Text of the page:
It's a Chrome Mine Out There for 'Hub Cap Annie,' Who Makes Millions When People Spin Their Wheels

updated 04/04/1983 AT 01:00 AM EST

originally published 04/04/1983 AT 01:00 AM EST

When it comes to wheeling and dealing, you've got to take off your hubcap to Nancy Utley, 50. Then again, if you take it off, Nancy will peddle it for a tidy profit. Hub Cap Annie, she calls herself, and with that moniker and a shrewd business sense, she has parlayed a hobby into a used hubcap chain of 36 franchises that expects to gross about $6 million next year.

Annie comes from the build-a-better-mousetrap tradition. Four years ago she was your everyday housewife with four kids and selling real estate on the side in Memphis. Then her husband, George, a police captain, began bringing home hubcaps that he found on the roadsides. Annie was struck by the "artistry" of the caps. "People," she says, "don't recognize the originality and craftsmanship that goes into each one." Soon Annie was building her own discography, shining up the hubcaps and using them as ashtrays, hors d'oeuvres platters, wall hangings, clocks and candy dishes. She and George even built a head-board for their bed out of rare hubcaps and the plastic grille of a 1980 Ford.

As with many hobbyists, Annie's collection became a near obsession. One day she asked herself, "What can I do that nobody else does? Put hubcaps back where they belong. There's a need for it, and it's as easy as chicken pickin' up corn." In May 1981 she opened a store and began stocking up . on inventory. One night she and George staked out a nasty pothole in Memphis that proved to be a chrome mine. They collected 83 hubcaps and were off and rolling. She now buys them by the truckload from salvage yards, paying by the pound. She will even wade knee-deep in junkyard mud, poking through weeds and wrecked cars for her products. "Going to a junkyard to me," she says, "is like other folks going to an antique store."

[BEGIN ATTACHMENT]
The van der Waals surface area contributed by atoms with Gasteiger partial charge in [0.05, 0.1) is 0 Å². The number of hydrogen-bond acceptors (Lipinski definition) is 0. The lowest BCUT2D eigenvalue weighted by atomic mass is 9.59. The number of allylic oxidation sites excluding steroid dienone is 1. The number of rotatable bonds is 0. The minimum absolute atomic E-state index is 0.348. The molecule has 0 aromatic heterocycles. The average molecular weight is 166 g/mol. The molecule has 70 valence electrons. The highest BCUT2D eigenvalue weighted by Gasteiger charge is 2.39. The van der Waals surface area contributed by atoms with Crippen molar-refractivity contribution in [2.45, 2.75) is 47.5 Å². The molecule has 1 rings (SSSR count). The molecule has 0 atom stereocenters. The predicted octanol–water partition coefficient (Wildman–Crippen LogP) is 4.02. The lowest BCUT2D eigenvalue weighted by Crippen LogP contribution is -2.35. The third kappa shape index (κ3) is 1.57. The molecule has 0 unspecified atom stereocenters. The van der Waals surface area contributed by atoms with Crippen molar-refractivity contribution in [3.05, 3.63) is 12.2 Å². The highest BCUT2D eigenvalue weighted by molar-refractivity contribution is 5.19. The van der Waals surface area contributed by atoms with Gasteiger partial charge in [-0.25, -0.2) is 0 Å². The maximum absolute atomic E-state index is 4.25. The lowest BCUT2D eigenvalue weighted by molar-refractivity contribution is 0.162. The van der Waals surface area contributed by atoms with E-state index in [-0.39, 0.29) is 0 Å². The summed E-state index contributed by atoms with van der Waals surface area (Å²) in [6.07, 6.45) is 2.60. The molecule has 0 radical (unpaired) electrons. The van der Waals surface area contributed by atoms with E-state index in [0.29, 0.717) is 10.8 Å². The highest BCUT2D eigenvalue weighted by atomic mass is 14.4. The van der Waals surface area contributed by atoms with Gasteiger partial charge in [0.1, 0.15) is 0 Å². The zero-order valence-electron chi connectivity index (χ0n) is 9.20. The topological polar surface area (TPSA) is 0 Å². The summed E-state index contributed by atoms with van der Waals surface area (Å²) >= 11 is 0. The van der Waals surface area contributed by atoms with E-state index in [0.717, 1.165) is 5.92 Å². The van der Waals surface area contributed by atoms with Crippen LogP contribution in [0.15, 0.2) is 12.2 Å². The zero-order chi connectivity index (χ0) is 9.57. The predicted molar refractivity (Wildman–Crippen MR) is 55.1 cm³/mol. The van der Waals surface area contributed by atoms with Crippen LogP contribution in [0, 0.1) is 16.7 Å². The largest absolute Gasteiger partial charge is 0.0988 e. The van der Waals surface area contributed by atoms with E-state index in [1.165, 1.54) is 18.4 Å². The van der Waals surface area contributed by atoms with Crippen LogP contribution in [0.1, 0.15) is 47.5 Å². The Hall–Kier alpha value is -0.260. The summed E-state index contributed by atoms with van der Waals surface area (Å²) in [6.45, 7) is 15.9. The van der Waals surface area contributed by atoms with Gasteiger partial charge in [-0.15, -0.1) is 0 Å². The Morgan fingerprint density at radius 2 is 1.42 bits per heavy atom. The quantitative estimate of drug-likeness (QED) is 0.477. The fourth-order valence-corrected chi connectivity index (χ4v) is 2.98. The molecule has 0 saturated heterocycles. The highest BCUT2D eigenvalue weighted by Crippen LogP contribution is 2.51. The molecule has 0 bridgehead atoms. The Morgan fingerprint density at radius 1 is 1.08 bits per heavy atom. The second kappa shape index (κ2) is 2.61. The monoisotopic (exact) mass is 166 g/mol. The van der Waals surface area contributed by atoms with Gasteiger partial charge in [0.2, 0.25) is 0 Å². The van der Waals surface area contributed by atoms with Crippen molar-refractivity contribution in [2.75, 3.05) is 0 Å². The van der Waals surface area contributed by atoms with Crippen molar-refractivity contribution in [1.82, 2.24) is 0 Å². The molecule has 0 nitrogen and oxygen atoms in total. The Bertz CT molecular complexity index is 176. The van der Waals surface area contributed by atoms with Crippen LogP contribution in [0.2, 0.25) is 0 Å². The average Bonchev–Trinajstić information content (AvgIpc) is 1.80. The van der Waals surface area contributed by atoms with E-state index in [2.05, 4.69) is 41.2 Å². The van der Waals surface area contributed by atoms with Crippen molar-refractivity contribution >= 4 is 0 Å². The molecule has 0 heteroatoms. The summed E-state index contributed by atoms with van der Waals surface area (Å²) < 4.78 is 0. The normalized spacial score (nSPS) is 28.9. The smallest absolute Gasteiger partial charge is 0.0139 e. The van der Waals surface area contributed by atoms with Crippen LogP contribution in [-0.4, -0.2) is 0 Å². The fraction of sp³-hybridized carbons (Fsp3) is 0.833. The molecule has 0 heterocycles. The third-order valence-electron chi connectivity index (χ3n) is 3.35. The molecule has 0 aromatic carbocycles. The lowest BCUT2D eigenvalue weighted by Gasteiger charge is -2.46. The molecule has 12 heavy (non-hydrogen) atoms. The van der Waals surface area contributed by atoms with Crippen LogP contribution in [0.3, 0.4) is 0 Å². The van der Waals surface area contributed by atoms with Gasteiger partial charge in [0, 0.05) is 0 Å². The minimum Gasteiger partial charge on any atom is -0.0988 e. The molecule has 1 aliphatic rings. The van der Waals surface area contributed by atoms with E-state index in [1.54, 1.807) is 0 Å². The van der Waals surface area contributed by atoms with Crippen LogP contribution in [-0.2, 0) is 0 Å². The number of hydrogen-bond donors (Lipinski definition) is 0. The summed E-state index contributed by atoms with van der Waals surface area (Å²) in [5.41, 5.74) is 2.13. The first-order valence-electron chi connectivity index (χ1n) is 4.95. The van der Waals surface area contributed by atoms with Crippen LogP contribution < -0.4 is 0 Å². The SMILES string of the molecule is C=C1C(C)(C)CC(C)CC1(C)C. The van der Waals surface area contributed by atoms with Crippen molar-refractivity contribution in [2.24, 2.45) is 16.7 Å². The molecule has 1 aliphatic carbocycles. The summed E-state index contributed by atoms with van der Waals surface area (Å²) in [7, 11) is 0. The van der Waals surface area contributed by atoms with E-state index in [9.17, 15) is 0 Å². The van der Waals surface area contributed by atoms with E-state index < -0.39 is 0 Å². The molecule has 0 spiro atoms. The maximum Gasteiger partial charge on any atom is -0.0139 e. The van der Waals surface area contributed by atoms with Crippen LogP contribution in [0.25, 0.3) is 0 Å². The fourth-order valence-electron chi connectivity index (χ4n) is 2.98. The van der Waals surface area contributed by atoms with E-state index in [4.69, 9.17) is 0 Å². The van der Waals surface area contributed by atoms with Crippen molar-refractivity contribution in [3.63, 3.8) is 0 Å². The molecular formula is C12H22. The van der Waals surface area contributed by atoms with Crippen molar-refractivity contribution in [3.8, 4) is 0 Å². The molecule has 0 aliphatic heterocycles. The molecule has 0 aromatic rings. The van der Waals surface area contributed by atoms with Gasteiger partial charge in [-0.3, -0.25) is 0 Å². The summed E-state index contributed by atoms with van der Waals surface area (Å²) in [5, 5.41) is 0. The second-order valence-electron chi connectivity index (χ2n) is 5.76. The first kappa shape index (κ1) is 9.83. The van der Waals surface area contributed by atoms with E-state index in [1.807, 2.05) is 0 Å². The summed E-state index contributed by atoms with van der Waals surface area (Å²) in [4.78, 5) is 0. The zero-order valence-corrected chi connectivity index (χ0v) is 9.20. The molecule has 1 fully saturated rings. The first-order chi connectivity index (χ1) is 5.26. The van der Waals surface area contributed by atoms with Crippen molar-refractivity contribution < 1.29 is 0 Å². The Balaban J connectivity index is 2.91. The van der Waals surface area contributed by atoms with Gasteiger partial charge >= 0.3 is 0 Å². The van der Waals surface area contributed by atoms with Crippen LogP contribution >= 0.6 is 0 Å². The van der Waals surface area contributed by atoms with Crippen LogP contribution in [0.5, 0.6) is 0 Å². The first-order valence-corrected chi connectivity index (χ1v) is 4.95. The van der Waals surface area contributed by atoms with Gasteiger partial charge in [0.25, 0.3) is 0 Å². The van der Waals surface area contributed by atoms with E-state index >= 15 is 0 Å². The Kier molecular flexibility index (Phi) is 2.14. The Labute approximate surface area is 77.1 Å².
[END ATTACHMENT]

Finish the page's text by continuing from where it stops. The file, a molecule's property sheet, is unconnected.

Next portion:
Thanks to the crumbling state of America's highways, there is a thriving market everywhere for replacement hubcaps, so it was no trouble at all for Annie to build her empire with the cooperation of like-minded entrepreneurs, whose franchises now stretch from Florida to Denver. Annie sells franchises for $20,000 a throw, plus 5 percent of gross sales. In Memphis she operates two shops, with the help of George—who is now retired—as well as the children and her mother. Five brothers and sisters and a clutch of cousins are also involved in the business. The Memphis outlets take in about $40,000 a month. Annie's take-home pay from these stores and the franchises is $7,000 a month; the rest of the money goes back into the business. The profit on a single hubcap runs from 20 percent to 10,000 percent, depending, of course, on demand, and there's plenty of that. People, explains Annie, lose their hubcaps because they don't know how to put them on. "Most use their fists or shoes. They should straighten out the clips on the cover, center it on the wheel and tap it with a rubber mallet. That's why rubber mallets were made."

Hustling hubcaps may not be everybody's idea of a challenging profession, but it is clear to Annie that it's simply a matter of different spokes for different folks. "It's the most fascinating business in the world," she says. "It's an occupation that has no rhyme or reason. But as the man said, 'Find a need and fill it,' and I did. In America, the dream is still possible."

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